While browsing the specs of my newly-acquired GT Grade, I noticed that the front chainrings were listed as 52/36T. That surprised me, even more than the fact that it had a 28T cassette. In fact I assumed it was a mistake. Why would you have such high gearing on a gravel bike? The common standard for a compact chainset is 50/34T. I went to take a look at the actual bike, expecting to find the smaller size.
Nope. There it was in black and white, or rather white and dark grey:
SHIMANO ULTEGRA 11s 52-36 MB
What the hell!? How I am supposed to climb steep gravelly tracks with 36T front and 28T rear? Time to do a bit of research.
Years ago, I fitted a ridiculously small 26T inner ring on the Campag Veloce triple fitted to my old Giant TCR (see here for details). A year or so later, on my Colnago, I swapped out the 11-25T cassette for a 12-30T on the Ultegra di2. I also tested an 11-32T SRAM cassette with the di2 and it worked fine. That was over five years ago. Since then I haven’t had anything to do with gears, other than maintenance. A quick look online taught me that the world has moved on since then. It seems that the 52-36T (mid or semi compact) has gained popularity over the old ‘standard’ 50-34T compact. [More info here]. Unless everyone has got fitter, I don’t see the reason, especially on a gravel bike. On the flip side, it appears that it is now much easier to get larger cassettes, and derailleurs that can handle them. 34T is common (with reports of it being used with Ultegra 11-sp) and even 36T (SRAM) and higher being available.
I plugged the GT Grade ratios into my trusty spreadsheet that I designed years ago, and compared it with my existing bikes.
This shows each of the gears in ‘gear-inches’. The lower the figure the lower the gear. [The yellow sections are where the ranges from the large and small chainrings overlap]. The Giant has the lowest 1st gear of the three bikes at 28 gi. Then comes the Colnago. In addition to the smaller cassette and larger chainset on the Grade, the bigger tyres make for a larger rolling circumference which helps push the ratios even further away from the other two bikes and so it has a first gear of only 35, which is not much better than third gear on the other two bikes.
Numbers are all very well, but almost meaningless without graphical representation. I’m not interested in the numbers per se, but what the differences are and how much pain I’ll be suffering on a hill! This chart better shows the comparison between the gearing on the three bikes. [Ignore the lower bar for now – see later]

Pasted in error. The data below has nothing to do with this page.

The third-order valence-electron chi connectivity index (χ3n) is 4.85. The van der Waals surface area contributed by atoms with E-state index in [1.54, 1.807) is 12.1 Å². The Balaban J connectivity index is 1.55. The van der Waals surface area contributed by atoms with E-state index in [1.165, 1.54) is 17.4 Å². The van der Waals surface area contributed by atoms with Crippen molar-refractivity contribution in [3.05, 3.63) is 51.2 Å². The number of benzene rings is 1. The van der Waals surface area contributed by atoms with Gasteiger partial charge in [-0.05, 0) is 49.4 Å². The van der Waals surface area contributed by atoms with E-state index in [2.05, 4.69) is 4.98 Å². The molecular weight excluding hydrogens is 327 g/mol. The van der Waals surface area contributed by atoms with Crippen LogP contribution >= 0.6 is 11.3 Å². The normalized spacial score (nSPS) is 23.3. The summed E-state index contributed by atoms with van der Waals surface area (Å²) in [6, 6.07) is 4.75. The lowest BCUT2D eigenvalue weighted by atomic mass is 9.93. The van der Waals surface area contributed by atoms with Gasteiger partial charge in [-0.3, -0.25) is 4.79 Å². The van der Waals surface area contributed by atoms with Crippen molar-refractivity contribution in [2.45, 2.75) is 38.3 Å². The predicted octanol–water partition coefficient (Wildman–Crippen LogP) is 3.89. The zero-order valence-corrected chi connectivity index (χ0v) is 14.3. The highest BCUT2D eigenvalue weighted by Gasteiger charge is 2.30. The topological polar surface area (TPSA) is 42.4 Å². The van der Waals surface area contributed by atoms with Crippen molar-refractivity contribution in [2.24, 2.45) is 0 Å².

The numbers are gear inches, but even without them the graphic tells a story.
- The Giant Defy has the lowest gear, and a pretty good range
- The Colnago has the narrowest range, with a very low top gear. In fact I have ran out of gears on the Colnago at the high end on more than several occasions. This is purely down to the smallest cog being 12T instead of 11T.
- The Colnago has closer ratios. The advantage of the narrower range is that there is more chance in finding a gear to closely match your prefered cadence, as the gears are closer together.
- The Grade has the largest range. That is mainly down to the fact that it is 11-speed, whereas the others are 10-speed, so there are two more gears.
- The Grade has the highest top gear and the highest bottom gear, by quite a margin. And once again I ask “Whyyyyyyy???”
A gravel bike is for riding on surfaces which are less than ideal. Which means you are hardly likely (or at least I’m hardly likely) to be travelling at 40 mph. Also, when it comes to going up steep hills on loose surfaces, the last thing you want is to have to get out of the saddle due to your gears being too high. You will almost immediately lose traction as your weight is lifted off the rear wheel. I’ll never forget a particularly muddy/steep hill that Alan and I encountered on a hilly audax (the Mid-Sussex Hillier) – any attempt to get out of the saddle would have resulted in instant slippage, forcing us to stop and walk (too steep/slippy to get going again) – we made it, by choosing our line and staying seated, however low our cadence went!
So what can I do? Well, I’m certainly not going to leave it as is. My idea is to switch the cassette to an 11-34T and the chainset to a compact 50-34T. In the graphic above, see the fourth, light grey bar, marked Grade+. That would be the result of my idea. It would have a lower gear than the other two, yet still have the highest top gear (not that I’ll need it).
Last year, less than a few hundred miles ago, I fitted new Ultegra chainrings to the Colnago (50/34). So I could swap those onto the Grade for a start off. I’ll order an 11-34T cassette and see what happens with that. In fact I may go bigger. Here’s an excellent article that shows it’s possible.
Anything else? Yep – looking at the brake pads, I saw that the rear set were very worn – probably down to about 1mm, if that.
So, to avoid messing about trying to fix the screechy brakes, I’ll fit a new set of pads first and sort them out after that. I got some off ebay for a good price of £15 for four.
I promise I will ride it soon!
+++++++ STOP PRESS ++++++++
I decided to go larger on the cassette and I have just ordered a SunRace MS8 11-36T Cassette (11-Speed) in black! Also I found out you can get derailleur extenders to save having to get a long-reach rear mech. I’ll wait to see if I need one.
The new Grade+ gearing will now look like this:
That new low gear of 26 gear-inches is now very close to the ‘ridiculously’ low gear I have on my old Giant TCR with the 26T front chainring. And yet it will still have the highest top gear!
Just waiting on the postperson now…..
+++++++ ADDENDUM ++++++++
In response to Al’s comment below I plugged his ratios in for comparison
+++++++ WHAT HAPPENED NEXT ++++++++
To see how the fitting of the new cassette went, see this post: